Theories Of Auteur Theory

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Auteur theory emerged in France in the late 1940s from the cinematic theory of French film critics André Bazin and Alexandre Astruc. After that, it was advocated by a film director called Francois Truffaut in 1954. 1 He suggests that a good director exerts such a distinctive style or promotes such a consistent theme that his or her influence is unmistakable in the body of his or her work. Andrew Sarris, an American film critic, one of the most popular representative who supports Auteur theory. He wrote an essay named "Notes on the Auteur Theory” in 1962. It suggests that Auteur theory has three premises, which are the vital premises as an auteur. 2 The three premises includes the director’s technical competence, distinguishable personality and the interior meaning of his or her film. Andrew Sarris also classifies directors into three levels, which includes technician, stylist and auteur.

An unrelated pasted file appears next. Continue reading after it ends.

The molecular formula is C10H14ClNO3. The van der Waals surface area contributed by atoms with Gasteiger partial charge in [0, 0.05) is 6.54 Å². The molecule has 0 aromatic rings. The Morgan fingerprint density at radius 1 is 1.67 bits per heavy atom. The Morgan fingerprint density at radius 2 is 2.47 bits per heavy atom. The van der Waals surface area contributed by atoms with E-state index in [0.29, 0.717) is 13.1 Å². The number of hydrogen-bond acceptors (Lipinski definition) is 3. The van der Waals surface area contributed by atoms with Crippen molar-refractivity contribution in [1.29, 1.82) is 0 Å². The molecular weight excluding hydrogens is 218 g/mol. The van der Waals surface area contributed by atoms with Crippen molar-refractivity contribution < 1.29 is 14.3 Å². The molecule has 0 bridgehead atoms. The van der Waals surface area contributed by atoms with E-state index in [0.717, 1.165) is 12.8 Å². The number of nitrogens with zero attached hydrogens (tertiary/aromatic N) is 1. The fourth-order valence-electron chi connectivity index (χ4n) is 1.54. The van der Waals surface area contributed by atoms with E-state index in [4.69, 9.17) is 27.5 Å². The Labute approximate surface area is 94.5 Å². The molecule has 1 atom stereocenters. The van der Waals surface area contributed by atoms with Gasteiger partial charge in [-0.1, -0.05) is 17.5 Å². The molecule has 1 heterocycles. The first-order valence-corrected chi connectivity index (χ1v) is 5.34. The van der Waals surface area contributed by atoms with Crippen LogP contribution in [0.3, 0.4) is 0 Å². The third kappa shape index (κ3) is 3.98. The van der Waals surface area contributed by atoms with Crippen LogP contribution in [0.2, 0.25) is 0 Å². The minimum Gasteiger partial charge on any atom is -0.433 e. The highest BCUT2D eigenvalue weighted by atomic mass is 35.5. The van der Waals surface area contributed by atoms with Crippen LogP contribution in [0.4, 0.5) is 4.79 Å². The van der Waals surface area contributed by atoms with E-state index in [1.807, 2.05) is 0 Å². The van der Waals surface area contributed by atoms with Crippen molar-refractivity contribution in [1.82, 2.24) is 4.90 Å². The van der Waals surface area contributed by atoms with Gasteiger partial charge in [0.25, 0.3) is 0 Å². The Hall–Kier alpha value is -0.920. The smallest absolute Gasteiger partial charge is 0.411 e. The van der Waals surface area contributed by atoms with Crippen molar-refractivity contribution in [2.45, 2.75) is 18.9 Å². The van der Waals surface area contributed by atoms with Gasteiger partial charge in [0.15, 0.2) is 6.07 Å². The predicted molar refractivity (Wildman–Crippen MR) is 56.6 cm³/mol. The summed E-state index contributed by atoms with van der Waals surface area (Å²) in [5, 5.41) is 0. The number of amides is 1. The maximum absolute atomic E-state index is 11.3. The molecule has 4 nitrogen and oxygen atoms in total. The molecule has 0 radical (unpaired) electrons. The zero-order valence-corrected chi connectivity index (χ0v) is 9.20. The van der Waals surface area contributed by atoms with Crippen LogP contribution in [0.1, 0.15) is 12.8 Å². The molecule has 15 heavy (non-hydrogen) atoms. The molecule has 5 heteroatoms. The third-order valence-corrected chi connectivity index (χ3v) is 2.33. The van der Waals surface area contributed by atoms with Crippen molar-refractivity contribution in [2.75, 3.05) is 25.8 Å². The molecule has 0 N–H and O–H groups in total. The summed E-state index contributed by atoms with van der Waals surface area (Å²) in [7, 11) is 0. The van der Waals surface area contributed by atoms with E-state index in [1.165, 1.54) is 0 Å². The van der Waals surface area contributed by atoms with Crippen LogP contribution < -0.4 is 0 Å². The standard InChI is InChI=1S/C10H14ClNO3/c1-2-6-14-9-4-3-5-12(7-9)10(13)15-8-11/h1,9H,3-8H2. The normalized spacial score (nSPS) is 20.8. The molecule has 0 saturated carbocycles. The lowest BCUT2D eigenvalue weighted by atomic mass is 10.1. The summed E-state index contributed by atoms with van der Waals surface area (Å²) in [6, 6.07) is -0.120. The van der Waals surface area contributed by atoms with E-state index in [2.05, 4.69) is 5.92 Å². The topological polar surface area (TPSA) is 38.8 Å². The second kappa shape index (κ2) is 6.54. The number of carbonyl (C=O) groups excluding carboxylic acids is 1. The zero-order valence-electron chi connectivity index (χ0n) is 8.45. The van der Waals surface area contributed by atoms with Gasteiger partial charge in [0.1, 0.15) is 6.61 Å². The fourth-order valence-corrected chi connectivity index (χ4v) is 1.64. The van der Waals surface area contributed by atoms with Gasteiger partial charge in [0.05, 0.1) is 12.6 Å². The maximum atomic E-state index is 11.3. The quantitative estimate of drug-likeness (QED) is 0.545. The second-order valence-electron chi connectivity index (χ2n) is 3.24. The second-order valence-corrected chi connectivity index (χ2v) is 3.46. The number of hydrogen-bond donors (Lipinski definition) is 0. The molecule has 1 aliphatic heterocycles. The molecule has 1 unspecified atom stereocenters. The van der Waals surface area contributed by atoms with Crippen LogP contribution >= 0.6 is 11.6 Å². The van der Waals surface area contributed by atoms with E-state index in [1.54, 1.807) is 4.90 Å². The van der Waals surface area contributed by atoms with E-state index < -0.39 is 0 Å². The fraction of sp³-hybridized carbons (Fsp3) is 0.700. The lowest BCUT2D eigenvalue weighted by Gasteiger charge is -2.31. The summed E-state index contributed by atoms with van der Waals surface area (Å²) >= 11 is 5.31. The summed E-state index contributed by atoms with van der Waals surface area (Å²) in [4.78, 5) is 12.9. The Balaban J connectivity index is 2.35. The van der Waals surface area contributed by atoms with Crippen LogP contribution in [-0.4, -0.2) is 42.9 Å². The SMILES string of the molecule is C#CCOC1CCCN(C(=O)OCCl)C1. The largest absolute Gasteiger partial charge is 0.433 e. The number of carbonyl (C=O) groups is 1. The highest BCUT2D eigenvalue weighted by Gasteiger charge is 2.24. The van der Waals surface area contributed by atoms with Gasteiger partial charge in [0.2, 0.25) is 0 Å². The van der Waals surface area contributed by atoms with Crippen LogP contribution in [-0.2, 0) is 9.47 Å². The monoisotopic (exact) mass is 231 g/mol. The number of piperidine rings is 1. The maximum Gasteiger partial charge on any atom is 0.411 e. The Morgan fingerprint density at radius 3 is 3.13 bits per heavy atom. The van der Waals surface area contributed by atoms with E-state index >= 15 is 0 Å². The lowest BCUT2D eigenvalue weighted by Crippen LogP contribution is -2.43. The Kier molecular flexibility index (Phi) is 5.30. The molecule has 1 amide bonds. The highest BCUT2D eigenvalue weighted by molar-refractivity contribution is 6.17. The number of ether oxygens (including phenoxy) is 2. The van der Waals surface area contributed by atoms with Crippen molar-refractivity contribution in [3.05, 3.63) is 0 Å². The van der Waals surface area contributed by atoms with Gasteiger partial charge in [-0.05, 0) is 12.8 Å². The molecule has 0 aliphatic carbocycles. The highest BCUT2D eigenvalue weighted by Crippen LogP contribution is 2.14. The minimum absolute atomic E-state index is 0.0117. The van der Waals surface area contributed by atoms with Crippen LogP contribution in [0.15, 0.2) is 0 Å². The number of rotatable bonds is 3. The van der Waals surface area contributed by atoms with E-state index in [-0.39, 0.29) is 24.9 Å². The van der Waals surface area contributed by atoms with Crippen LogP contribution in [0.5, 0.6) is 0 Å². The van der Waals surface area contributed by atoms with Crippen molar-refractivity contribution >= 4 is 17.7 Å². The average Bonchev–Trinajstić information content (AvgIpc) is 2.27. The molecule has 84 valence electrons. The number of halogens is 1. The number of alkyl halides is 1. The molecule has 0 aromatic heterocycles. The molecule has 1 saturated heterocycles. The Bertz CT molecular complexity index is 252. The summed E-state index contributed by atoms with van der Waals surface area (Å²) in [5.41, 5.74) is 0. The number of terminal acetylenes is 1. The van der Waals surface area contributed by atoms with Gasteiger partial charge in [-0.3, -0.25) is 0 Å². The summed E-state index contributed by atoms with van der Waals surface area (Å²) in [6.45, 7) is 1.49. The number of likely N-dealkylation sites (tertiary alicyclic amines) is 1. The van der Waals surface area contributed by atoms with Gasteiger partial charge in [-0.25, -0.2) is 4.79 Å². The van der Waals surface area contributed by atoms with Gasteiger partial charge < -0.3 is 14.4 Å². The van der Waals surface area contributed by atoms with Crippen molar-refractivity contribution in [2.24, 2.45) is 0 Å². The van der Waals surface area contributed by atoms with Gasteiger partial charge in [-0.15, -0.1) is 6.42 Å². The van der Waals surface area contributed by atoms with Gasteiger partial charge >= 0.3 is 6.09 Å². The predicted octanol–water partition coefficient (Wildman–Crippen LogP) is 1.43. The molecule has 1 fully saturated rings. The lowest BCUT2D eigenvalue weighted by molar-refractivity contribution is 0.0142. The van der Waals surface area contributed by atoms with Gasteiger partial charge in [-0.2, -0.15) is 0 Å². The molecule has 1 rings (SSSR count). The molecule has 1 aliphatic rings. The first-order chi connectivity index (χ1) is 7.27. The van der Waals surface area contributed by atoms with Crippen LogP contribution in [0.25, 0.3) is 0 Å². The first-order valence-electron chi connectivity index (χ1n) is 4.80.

First of all, 3Andrew Sarris suggests that a director should have technical competence and elementary flair for the cinema. If the director cannot fulfill it, he or she is automatically cast out from the pantheon of directors.

4The second premise of the Auteur theory is the distinguishable personality of the director as a criterion of value. A director must exhibit certain recurrent characteristics of style, which serves as his or her signature. The way a film looks and moves should have some relationship to the way a director thinks and feels.

5For the last and ultimate premise of
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